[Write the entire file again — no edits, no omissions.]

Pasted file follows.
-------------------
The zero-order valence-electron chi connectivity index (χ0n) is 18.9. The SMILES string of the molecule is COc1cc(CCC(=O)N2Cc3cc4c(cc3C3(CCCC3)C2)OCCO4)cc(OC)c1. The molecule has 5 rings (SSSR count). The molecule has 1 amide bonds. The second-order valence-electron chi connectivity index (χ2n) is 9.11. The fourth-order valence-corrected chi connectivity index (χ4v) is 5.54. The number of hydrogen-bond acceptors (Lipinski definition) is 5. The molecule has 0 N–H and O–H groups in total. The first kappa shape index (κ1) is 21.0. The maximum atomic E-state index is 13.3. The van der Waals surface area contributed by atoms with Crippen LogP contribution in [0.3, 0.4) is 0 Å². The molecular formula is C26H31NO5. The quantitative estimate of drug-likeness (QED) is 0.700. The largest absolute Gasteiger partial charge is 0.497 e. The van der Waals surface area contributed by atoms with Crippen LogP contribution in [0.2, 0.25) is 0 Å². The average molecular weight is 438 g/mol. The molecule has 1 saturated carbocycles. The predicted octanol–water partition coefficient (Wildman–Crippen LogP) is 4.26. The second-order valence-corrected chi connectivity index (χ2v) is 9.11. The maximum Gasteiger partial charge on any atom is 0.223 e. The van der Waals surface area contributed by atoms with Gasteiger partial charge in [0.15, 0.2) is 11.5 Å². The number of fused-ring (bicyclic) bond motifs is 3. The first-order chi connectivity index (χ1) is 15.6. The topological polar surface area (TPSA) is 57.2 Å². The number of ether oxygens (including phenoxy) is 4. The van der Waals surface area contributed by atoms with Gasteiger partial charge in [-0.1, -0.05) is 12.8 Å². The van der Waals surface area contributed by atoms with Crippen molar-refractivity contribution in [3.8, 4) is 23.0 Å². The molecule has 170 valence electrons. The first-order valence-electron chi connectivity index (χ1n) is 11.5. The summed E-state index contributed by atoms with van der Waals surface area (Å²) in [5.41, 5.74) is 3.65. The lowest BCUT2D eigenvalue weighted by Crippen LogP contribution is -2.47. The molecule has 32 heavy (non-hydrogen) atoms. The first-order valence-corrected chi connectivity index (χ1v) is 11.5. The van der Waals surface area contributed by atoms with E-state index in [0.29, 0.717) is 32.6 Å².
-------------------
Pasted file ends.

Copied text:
The zero-order valence-electron chi connectivity index (χ0n) is 18.9. The SMILES string of the molecule is COc1cc(CCC(=O)N2Cc3cc4c(cc3C3(CCCC3)C2)OCCO4)cc(OC)c1. The molecule has 5 rings (SSSR count). The molecule has 1 amide bonds. The second-order valence-electron chi connectivity index (χ2n) is 9.11. The fourth-order valence-corrected chi connectivity index (χ4v) is 5.54. The number of hydrogen-bond acceptors (Lipinski definition) is 5. The molecule has 0 N–H and O–H groups in total. The first kappa shape index (κ1) is 21.0. The maximum atomic E-state index is 13.3. The van der Waals surface area contributed by atoms with Crippen LogP contribution in [0.3, 0.4) is 0 Å². The molecular formula is C26H31NO5. The quantitative estimate of drug-likeness (QED) is 0.700. The largest absolute Gasteiger partial charge is 0.497 e. The van der Waals surface area contributed by atoms with Crippen LogP contribution in [0.2, 0.25) is 0 Å². The average molecular weight is 438 g/mol. The molecule has 1 saturated carbocycles. The predicted octanol–water partition coefficient (Wildman–Crippen LogP) is 4.26. The second-order valence-corrected chi connectivity index (χ2v) is 9.11. The maximum Gasteiger partial charge on any atom is 0.223 e. The van der Waals surface area contributed by atoms with Gasteiger partial charge in [0.15, 0.2) is 11.5 Å². The number of fused-ring (bicyclic) bond motifs is 3. The first-order chi connectivity index (χ1) is 15.6. The topological polar surface area (TPSA) is 57.2 Å². The number of ether oxygens (including phenoxy) is 4. The van der Waals surface area contributed by atoms with Gasteiger partial charge in [-0.1, -0.05) is 12.8 Å². The van der Waals surface area contributed by atoms with Crippen molar-refractivity contribution in [3.8, 4) is 23.0 Å². The molecule has 170 valence electrons. The first-order valence-electron chi connectivity index (χ1n) is 11.5. The summed E-state index contributed by atoms with van der Waals surface area (Å²) in [5.41, 5.74) is 3.65. The lowest BCUT2D eigenvalue weighted by Crippen LogP contribution is -2.47. The molecule has 32 heavy (non-hydrogen) atoms. The first-order valence-corrected chi connectivity index (χ1v) is 11.5. The van der Waals surface area contributed by atoms with E-state index in [0.29, 0.717) is 32.6 Å².